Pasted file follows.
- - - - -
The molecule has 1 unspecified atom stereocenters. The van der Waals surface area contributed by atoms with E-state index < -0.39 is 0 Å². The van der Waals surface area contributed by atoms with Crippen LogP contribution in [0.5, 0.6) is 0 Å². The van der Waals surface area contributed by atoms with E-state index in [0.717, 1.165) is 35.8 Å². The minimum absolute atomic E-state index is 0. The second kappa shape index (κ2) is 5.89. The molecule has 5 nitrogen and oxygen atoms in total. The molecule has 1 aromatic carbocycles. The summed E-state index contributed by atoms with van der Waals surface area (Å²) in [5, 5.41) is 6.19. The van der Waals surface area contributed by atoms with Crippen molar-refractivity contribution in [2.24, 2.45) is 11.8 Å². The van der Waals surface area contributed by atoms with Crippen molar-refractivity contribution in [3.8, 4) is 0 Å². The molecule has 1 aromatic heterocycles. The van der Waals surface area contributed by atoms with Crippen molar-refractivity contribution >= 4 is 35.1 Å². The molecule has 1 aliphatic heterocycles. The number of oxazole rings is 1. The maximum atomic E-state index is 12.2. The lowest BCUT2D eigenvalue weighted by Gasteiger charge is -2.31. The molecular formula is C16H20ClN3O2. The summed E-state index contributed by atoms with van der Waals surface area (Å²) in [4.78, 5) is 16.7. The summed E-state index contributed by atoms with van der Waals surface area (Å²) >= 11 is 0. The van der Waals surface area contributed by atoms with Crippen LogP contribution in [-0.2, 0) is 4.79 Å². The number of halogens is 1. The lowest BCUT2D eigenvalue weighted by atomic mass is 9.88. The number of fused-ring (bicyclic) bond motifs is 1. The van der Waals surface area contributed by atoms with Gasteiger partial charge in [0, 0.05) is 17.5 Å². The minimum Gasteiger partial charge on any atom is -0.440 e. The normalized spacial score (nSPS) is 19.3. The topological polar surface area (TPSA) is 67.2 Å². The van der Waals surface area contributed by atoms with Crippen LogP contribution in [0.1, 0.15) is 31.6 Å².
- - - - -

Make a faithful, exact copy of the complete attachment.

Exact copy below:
The molecule has 1 unspecified atom stereocenters. The van der Waals surface area contributed by atoms with E-state index < -0.39 is 0 Å². The van der Waals surface area contributed by atoms with Crippen LogP contribution in [0.5, 0.6) is 0 Å². The van der Waals surface area contributed by atoms with E-state index in [0.717, 1.165) is 35.8 Å². The minimum absolute atomic E-state index is 0. The second kappa shape index (κ2) is 5.89. The molecule has 5 nitrogen and oxygen atoms in total. The molecule has 1 aromatic carbocycles. The summed E-state index contributed by atoms with van der Waals surface area (Å²) in [5, 5.41) is 6.19. The van der Waals surface area contributed by atoms with Crippen molar-refractivity contribution in [2.24, 2.45) is 11.8 Å². The van der Waals surface area contributed by atoms with Crippen molar-refractivity contribution in [3.8, 4) is 0 Å². The molecule has 1 aromatic heterocycles. The van der Waals surface area contributed by atoms with Crippen molar-refractivity contribution >= 4 is 35.1 Å². The molecule has 1 aliphatic heterocycles. The number of oxazole rings is 1. The maximum atomic E-state index is 12.2. The lowest BCUT2D eigenvalue weighted by Gasteiger charge is -2.31. The molecular formula is C16H20ClN3O2. The summed E-state index contributed by atoms with van der Waals surface area (Å²) in [4.78, 5) is 16.7. The summed E-state index contributed by atoms with van der Waals surface area (Å²) >= 11 is 0. The van der Waals surface area contributed by atoms with Crippen LogP contribution in [-0.2, 0) is 4.79 Å². The number of halogens is 1. The lowest BCUT2D eigenvalue weighted by atomic mass is 9.88. The number of fused-ring (bicyclic) bond motifs is 1. The van der Waals surface area contributed by atoms with Gasteiger partial charge in [0, 0.05) is 17.5 Å². The minimum Gasteiger partial charge on any atom is -0.440 e. The normalized spacial score (nSPS) is 19.3. The topological polar surface area (TPSA) is 67.2 Å². The van der Waals surface area contributed by atoms with Crippen LogP contribution in [0.1, 0.15) is 31.6 Å².